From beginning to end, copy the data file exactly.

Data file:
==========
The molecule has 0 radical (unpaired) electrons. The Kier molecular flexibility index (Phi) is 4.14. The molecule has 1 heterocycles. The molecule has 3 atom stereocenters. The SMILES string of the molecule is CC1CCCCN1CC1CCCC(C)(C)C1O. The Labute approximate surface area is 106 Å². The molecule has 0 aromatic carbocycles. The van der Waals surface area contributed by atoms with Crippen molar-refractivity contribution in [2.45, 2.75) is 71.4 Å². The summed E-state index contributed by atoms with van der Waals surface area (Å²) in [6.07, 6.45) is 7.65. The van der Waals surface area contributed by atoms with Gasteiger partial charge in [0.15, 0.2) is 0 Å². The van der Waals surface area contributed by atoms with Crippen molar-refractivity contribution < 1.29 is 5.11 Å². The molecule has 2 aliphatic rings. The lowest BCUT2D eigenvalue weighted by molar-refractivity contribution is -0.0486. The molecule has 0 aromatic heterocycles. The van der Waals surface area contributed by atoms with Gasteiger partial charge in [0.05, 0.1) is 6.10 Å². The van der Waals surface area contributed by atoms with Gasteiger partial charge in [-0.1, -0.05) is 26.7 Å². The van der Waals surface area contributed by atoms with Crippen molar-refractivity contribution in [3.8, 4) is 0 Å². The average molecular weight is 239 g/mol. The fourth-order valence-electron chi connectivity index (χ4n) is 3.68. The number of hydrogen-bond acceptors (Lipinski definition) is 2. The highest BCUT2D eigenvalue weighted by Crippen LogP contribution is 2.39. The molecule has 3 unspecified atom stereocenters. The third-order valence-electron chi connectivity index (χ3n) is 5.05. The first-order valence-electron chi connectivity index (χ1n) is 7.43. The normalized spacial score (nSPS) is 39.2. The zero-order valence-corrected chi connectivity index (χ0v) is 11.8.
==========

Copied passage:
The molecule has 0 radical (unpaired) electrons. The Kier molecular flexibility index (Phi) is 4.14. The molecule has 1 heterocycles. The molecule has 3 atom stereocenters. The SMILES string of the molecule is CC1CCCCN1CC1CCCC(C)(C)C1O. The Labute approximate surface area is 106 Å². The molecule has 0 aromatic carbocycles. The van der Waals surface area contributed by atoms with Crippen molar-refractivity contribution in [2.45, 2.75) is 71.4 Å². The summed E-state index contributed by atoms with van der Waals surface area (Å²) in [6.07, 6.45) is 7.65. The van der Waals surface area contributed by atoms with Gasteiger partial charge in [0.15, 0.2) is 0 Å². The van der Waals surface area contributed by atoms with Crippen molar-refractivity contribution < 1.29 is 5.11 Å². The molecule has 2 aliphatic rings. The lowest BCUT2D eigenvalue weighted by molar-refractivity contribution is -0.0486. The molecule has 0 aromatic heterocycles. The van der Waals surface area contributed by atoms with Gasteiger partial charge in [0.05, 0.1) is 6.10 Å². The van der Waals surface area contributed by atoms with Gasteiger partial charge in [-0.1, -0.05) is 26.7 Å². The van der Waals surface area contributed by atoms with Crippen molar-refractivity contribution in [3.8, 4) is 0 Å². The average molecular weight is 239 g/mol. The fourth-order valence-electron chi connectivity index (χ4n) is 3.68. The number of hydrogen-bond acceptors (Lipinski definition) is 2. The highest BCUT2D eigenvalue weighted by Crippen LogP contribution is 2.39. The molecule has 3 unspecified atom stereocenters. The third-order valence-electron chi connectivity index (χ3n) is 5.05. The first-order valence-electron chi connectivity index (χ1n) is 7.43. The normalized spacial score (nSPS) is 39.2. The zero-order valence-corrected chi connectivity index (χ0v) is 11.8.